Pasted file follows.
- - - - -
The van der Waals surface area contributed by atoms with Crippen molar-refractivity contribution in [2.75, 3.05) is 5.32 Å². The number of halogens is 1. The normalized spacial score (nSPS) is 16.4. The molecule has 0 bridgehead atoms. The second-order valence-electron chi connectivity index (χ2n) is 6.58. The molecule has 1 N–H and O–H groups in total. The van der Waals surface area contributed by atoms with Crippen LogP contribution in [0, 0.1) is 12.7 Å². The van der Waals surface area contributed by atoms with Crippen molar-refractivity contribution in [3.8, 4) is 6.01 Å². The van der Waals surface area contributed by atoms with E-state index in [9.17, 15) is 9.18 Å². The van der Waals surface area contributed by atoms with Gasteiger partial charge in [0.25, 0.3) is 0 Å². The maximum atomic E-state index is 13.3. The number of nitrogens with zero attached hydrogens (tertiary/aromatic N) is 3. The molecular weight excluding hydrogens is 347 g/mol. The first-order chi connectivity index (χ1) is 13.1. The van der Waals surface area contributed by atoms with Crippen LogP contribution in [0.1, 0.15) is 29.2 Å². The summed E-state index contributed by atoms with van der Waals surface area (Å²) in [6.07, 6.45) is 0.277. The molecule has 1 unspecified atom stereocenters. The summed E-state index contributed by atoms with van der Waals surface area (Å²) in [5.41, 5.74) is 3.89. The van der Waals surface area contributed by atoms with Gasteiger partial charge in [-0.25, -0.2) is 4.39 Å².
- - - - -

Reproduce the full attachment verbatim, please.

The van der Waals surface area contributed by atoms with Crippen molar-refractivity contribution in [2.75, 3.05) is 5.32 Å². The number of halogens is 1. The normalized spacial score (nSPS) is 16.4. The molecule has 0 bridgehead atoms. The second-order valence-electron chi connectivity index (χ2n) is 6.58. The molecule has 1 N–H and O–H groups in total. The van der Waals surface area contributed by atoms with Crippen LogP contribution in [0, 0.1) is 12.7 Å². The van der Waals surface area contributed by atoms with Crippen molar-refractivity contribution in [3.8, 4) is 6.01 Å². The van der Waals surface area contributed by atoms with E-state index in [9.17, 15) is 9.18 Å². The van der Waals surface area contributed by atoms with Gasteiger partial charge in [0.25, 0.3) is 0 Å². The maximum atomic E-state index is 13.3. The number of nitrogens with zero attached hydrogens (tertiary/aromatic N) is 3. The molecular weight excluding hydrogens is 347 g/mol. The first-order chi connectivity index (χ1) is 13.1. The van der Waals surface area contributed by atoms with Crippen LogP contribution in [0.1, 0.15) is 29.2 Å². The summed E-state index contributed by atoms with van der Waals surface area (Å²) in [6.07, 6.45) is 0.277. The molecule has 1 unspecified atom stereocenters. The summed E-state index contributed by atoms with van der Waals surface area (Å²) in [5.41, 5.74) is 3.89. The van der Waals surface area contributed by atoms with Gasteiger partial charge in [-0.25, -0.2) is 4.39 Å².